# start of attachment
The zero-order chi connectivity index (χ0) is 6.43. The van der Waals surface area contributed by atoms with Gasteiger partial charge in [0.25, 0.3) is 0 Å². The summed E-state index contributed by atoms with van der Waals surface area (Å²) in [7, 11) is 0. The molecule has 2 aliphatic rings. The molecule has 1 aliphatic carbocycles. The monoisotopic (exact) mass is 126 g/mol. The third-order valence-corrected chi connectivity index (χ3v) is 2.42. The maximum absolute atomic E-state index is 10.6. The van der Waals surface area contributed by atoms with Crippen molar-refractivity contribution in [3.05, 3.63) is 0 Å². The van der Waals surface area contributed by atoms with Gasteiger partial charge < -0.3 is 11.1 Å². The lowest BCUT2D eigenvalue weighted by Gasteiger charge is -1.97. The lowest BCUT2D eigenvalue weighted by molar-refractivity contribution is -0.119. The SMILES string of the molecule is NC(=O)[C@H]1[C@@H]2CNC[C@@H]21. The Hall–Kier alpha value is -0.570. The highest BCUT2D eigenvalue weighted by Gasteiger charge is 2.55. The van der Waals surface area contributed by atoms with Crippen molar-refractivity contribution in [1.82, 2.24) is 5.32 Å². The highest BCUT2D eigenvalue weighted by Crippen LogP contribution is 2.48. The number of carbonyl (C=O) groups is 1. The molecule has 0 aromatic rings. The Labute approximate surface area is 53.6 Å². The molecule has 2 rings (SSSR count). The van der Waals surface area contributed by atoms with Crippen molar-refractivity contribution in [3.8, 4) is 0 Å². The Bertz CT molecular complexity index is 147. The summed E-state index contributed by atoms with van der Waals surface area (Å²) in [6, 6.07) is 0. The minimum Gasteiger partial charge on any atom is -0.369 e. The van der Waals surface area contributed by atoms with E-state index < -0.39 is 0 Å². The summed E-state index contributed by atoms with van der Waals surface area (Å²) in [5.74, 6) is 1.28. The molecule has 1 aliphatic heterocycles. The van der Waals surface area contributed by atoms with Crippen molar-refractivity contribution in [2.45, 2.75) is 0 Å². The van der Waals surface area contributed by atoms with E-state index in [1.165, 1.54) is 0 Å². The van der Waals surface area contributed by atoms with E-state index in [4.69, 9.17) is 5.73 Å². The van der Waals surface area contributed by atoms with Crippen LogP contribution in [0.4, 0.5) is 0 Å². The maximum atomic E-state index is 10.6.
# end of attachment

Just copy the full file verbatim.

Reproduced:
The zero-order chi connectivity index (χ0) is 6.43. The van der Waals surface area contributed by atoms with Gasteiger partial charge in [0.25, 0.3) is 0 Å². The summed E-state index contributed by atoms with van der Waals surface area (Å²) in [7, 11) is 0. The molecule has 2 aliphatic rings. The molecule has 1 aliphatic carbocycles. The monoisotopic (exact) mass is 126 g/mol. The third-order valence-corrected chi connectivity index (χ3v) is 2.42. The maximum absolute atomic E-state index is 10.6. The van der Waals surface area contributed by atoms with Crippen molar-refractivity contribution in [3.05, 3.63) is 0 Å². The van der Waals surface area contributed by atoms with Gasteiger partial charge < -0.3 is 11.1 Å². The lowest BCUT2D eigenvalue weighted by Gasteiger charge is -1.97. The lowest BCUT2D eigenvalue weighted by molar-refractivity contribution is -0.119. The SMILES string of the molecule is NC(=O)[C@H]1[C@@H]2CNC[C@@H]21. The Hall–Kier alpha value is -0.570. The highest BCUT2D eigenvalue weighted by Gasteiger charge is 2.55. The van der Waals surface area contributed by atoms with Crippen molar-refractivity contribution in [1.82, 2.24) is 5.32 Å². The highest BCUT2D eigenvalue weighted by Crippen LogP contribution is 2.48. The number of carbonyl (C=O) groups is 1. The molecule has 0 aromatic rings. The Labute approximate surface area is 53.6 Å². The molecule has 2 rings (SSSR count). The van der Waals surface area contributed by atoms with Crippen molar-refractivity contribution in [3.8, 4) is 0 Å². The Bertz CT molecular complexity index is 147. The summed E-state index contributed by atoms with van der Waals surface area (Å²) in [6, 6.07) is 0. The minimum Gasteiger partial charge on any atom is -0.369 e. The van der Waals surface area contributed by atoms with E-state index < -0.39 is 0 Å². The summed E-state index contributed by atoms with van der Waals surface area (Å²) in [5.74, 6) is 1.28. The molecule has 1 aliphatic heterocycles. The van der Waals surface area contributed by atoms with Crippen molar-refractivity contribution in [2.45, 2.75) is 0 Å². The van der Waals surface area contributed by atoms with E-state index in [1.165, 1.54) is 0 Å². The van der Waals surface area contributed by atoms with E-state index in [4.69, 9.17) is 5.73 Å². The van der Waals surface area contributed by atoms with Crippen LogP contribution in [0.4, 0.5) is 0 Å². The maximum atomic E-state index is 10.6.